Welcome to the November 2013 issue of Fightback.
In mid-October, the Walk Free Foundation released the first Global Slavery Report. Drawing data from UNICEF and the US State Department, the report estimated that around 30 million people are enslaved world-wide.
No report is unbiased, and it is worth noting that the Walk Free Foundation was founded by Andrew Forest, an Australian mining magnate who has made billions through exploitation and ecological degradation. The report defines slavery as “the condition of treating another person as if they were property — something to be bought, sold, traded or even destroyed,” and also includes forced labour defined as “work taken without consent, by threats or coercion.” Arguably the threat of poverty and starvation works as a coercive measure even in cases of legal wage labour, as practiced by Forest in the mining industry.
However, just as no source is unbiased, it’s important to draw from a range of sources. The report is illuminating from a socialist perspective.
The highest-ranked nations were majority-world nations, exploited by the minority world. India, China, and Pakistan are the highest-ranked in absolute terms. Contrary to narratives of abolition and progress, the United States has as many as 67,000 slaves.
Aotearoa/NZ also entered the spotlight for slavery at sea, with foreign ships (contracted to local companies) using slavery and forced labour. This approach by employers ultimately works undermines conditions for all workers, and can only be overcome by demanding full rights for all workers; including local and migrant workers.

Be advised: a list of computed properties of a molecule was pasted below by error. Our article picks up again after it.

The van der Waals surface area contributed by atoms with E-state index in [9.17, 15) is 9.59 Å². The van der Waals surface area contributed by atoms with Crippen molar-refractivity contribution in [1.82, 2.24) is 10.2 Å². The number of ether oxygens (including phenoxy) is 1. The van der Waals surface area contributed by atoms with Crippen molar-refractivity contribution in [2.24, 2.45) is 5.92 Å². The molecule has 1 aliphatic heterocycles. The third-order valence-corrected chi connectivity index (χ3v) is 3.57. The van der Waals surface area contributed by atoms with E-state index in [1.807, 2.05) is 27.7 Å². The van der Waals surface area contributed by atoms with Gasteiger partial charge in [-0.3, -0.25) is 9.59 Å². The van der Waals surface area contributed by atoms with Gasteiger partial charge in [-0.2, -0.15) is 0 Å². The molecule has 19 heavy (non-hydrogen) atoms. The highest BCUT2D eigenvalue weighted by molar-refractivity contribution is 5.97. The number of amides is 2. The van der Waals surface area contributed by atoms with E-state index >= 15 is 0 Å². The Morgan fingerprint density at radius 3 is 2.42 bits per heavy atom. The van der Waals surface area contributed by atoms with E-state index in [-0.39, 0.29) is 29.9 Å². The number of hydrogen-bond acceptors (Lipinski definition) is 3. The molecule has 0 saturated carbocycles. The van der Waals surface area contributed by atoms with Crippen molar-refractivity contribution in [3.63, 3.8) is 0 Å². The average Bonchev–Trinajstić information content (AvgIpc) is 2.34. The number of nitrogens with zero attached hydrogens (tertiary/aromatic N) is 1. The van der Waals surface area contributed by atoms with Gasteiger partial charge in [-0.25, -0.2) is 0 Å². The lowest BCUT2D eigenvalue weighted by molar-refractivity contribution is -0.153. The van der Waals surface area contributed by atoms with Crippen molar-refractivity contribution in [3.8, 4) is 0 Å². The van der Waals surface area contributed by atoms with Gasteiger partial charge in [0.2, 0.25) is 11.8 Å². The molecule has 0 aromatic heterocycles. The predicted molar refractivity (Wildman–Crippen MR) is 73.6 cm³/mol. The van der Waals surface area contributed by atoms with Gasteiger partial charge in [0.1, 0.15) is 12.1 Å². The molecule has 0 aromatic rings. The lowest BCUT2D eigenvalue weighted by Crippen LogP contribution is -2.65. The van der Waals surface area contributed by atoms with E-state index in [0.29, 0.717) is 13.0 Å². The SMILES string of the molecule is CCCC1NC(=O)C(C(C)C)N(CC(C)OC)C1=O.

With 30 million enslaved worldwide by the Walk Free Foundation’s definition, and the majority of the world’s population enslaved by a revolutionary socialist definition, the global situation looks pretty dark. It’s worth noting the irony of one glimmer of light in late October, celebrity Russell Brand calling for revolution on a widely circulated Jeremy Paxman interview (available on YouTube).
Critics have noted Brand’s record of sexist behaviour, (discussed further on P8-14) and sexism must be opposed along with all forms of oppression. However the significance of Brand’s challenge is in its resonance with thousands of people; over 10,500 people liked the Facebook page “I Support Russell Brand’s Call for Revolution” within a couple of days.
A Facebook page is not a revolution, but it captures a social moment. Capitalism sows the seeds of its own destruction, and Fightback aims to play a part in that creative destruction.